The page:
Professional Look

4 replies [Last post]
diego's picture
Joined: 2008-12-28

I have recently bought a 5 week old Blue Dobe and he is now 10 weeks. How do I train my dog physicaly to have a strong competition looking figure (for example a large chest and thin waist). I know some of you all will say that it is the dobermans natural build, but I have noticed some dobermans have a better build than others. Besides genetics what are some excercises that can give my Dobe a great professional looking figure?

AlphaAdmin's picture
Joined: 2010-01-18

Pet Profiles

First diego, remember to limit exercise for puppies. He shouldn't have any workouts until he's over a year and a half or so. Over exertion is easy for young dogs and it has been proven to cause skeletal problems.

The characteristics you describe, the large chest and thin waste, are all genetic. Besides keeping your Doberman in good shape, not letting him over eat or get lazy, there's not much you can do to improve the dog's structure.

If you wanted a so called professional look then you should have bought a dog from a professional. To start with buying any dog at 5 weeks is obviously from the WORST BACKYARD BREEDER you can find. You probably don't know that dogs that are taken away from littermates and mother this early are just asking for several problems. Don't worry about finding exercise to make your dog look bigger you need to learn how to buy a dog and what questions to ask from a responsible breeder. What people like you do in supporting the backyard greeder is just further promote irresponsible breeding. I don't understand how anyone can look at these different websites and look at the POOREST of quality dogs that are available and think they are going to miraculously turn into beautiful swans. ITS ALL IN THE GENETICS!!!

Another thing that you should look into is how to take care of the blue doberman. One thing people need to be aware of is others trying to sell them as rare. They need extra coat care and many don't know that most of them will loose there coat. The DPCA has wonderful articles that you can read about caring for the blue dobermans coat. They also have articles on roadworking your Doberman and appropriate exercise. You can actually ruin hips and other things by working a dog to young.

rgreen4's picture
Joined: 2008-10-26

Diego, first of all, I think that some of the most important aspects of a Doberman are the temperament and loyalty. Yes, you may have purchased the boy too young, but that is the fault of the breeder, not you. When I was raising Dobes, I never let them go at less than 8 weeks, and hoped they were all adopted out before 10 (ears need to be done at 12). I have a 6 year old red male whom I got from a local breeder and he certainly would not win any dog shows, starting with the fact that he is oversized.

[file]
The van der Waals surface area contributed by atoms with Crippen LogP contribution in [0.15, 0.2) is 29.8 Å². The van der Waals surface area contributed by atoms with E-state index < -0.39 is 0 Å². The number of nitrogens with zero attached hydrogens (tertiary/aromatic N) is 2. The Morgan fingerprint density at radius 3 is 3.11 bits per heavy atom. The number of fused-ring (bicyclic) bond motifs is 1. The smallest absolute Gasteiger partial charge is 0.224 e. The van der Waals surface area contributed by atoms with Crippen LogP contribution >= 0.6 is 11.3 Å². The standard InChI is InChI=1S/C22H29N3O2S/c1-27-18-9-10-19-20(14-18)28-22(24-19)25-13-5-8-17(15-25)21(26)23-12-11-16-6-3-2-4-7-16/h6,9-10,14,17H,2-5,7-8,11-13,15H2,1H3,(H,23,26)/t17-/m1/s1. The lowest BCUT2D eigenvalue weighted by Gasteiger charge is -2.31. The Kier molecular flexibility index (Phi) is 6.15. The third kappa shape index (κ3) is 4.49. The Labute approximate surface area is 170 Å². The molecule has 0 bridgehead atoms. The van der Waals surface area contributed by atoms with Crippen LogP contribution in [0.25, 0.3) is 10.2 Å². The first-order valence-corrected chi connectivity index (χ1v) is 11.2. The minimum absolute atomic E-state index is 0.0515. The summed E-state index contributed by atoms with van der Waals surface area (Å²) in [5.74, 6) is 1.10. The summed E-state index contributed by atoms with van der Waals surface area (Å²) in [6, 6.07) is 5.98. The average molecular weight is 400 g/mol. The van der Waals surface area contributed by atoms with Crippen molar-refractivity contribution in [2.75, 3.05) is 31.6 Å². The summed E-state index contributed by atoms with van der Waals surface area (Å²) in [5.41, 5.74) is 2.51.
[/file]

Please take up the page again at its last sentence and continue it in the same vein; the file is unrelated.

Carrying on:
While Red (I was really imaginative in the name) is large (he peaked out at 146 pounds before being diagnosed with thyroid problems) his heart is also very large and my best friend. He is now down to 120 pounds and now that I have a 16 week old red female (they will not breed) she is wearing him out. I drove a good distance to pick her up from a quality responsible master breeder and Princess is true quality, but she will not be shown.

I limit her exercise at any one point in time. I will put the two Dobies outside to play for an hour or so, and then bring them in and put them in their crates to rest. I will let Red out after about an hour, but Princess remains quiet for at least two years. When I let her out, it's immediately outside to potty and then I let the two play again.

I have never specifically exercised a Dobe to achieve a deep chest, yet none of the dozen I have owned over the last 25+ years has failed to have the deep chest (and deep voice) so characteristic of a Dobe. The best indicator of what a pup will look like at maturity, is to look at the parents. Also the better the dam, the better the offspring. If you got to meet the parents and they looked good, then likely the pups will look good as adults. But his looks are secondary to his temperament and how he bonds to you. Red would never be permitted in a show, but you couldn't get him away from me. He loves people and gets along with almost everyone, but I wouldn't want you to come in the house uninvited. You should make sure that he is socialized with other dogs and people, and you will have a good companion.